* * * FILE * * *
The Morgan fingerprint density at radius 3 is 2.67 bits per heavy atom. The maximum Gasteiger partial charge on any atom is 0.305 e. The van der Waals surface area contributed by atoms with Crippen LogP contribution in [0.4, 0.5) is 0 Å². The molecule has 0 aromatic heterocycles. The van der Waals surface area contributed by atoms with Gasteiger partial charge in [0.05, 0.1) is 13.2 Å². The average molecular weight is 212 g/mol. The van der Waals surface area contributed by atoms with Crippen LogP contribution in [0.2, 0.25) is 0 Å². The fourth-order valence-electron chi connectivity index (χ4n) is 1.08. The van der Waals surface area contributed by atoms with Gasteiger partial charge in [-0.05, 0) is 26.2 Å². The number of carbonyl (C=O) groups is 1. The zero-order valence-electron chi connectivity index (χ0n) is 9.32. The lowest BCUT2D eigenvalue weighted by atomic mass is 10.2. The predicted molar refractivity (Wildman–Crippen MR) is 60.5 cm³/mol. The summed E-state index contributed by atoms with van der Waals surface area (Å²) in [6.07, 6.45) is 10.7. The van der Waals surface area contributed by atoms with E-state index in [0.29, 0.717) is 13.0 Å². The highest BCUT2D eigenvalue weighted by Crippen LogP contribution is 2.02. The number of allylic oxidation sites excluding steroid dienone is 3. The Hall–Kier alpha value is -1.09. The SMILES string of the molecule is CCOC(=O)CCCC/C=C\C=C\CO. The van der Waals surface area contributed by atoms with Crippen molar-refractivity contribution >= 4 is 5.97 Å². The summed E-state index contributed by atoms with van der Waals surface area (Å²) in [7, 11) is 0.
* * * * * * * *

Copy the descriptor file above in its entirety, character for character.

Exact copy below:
The Morgan fingerprint density at radius 3 is 2.67 bits per heavy atom. The maximum Gasteiger partial charge on any atom is 0.305 e. The van der Waals surface area contributed by atoms with Crippen LogP contribution in [0.4, 0.5) is 0 Å². The molecule has 0 aromatic heterocycles. The van der Waals surface area contributed by atoms with Gasteiger partial charge in [0.05, 0.1) is 13.2 Å². The average molecular weight is 212 g/mol. The van der Waals surface area contributed by atoms with Crippen LogP contribution in [0.2, 0.25) is 0 Å². The fourth-order valence-electron chi connectivity index (χ4n) is 1.08. The van der Waals surface area contributed by atoms with Gasteiger partial charge in [-0.05, 0) is 26.2 Å². The number of carbonyl (C=O) groups is 1. The zero-order valence-electron chi connectivity index (χ0n) is 9.32. The lowest BCUT2D eigenvalue weighted by atomic mass is 10.2. The predicted molar refractivity (Wildman–Crippen MR) is 60.5 cm³/mol. The summed E-state index contributed by atoms with van der Waals surface area (Å²) in [6.07, 6.45) is 10.7. The van der Waals surface area contributed by atoms with E-state index in [0.29, 0.717) is 13.0 Å². The highest BCUT2D eigenvalue weighted by Crippen LogP contribution is 2.02. The number of allylic oxidation sites excluding steroid dienone is 3. The Hall–Kier alpha value is -1.09. The SMILES string of the molecule is CCOC(=O)CCCC/C=C\C=C\CO. The van der Waals surface area contributed by atoms with Crippen molar-refractivity contribution >= 4 is 5.97 Å². The summed E-state index contributed by atoms with van der Waals surface area (Å²) in [7, 11) is 0.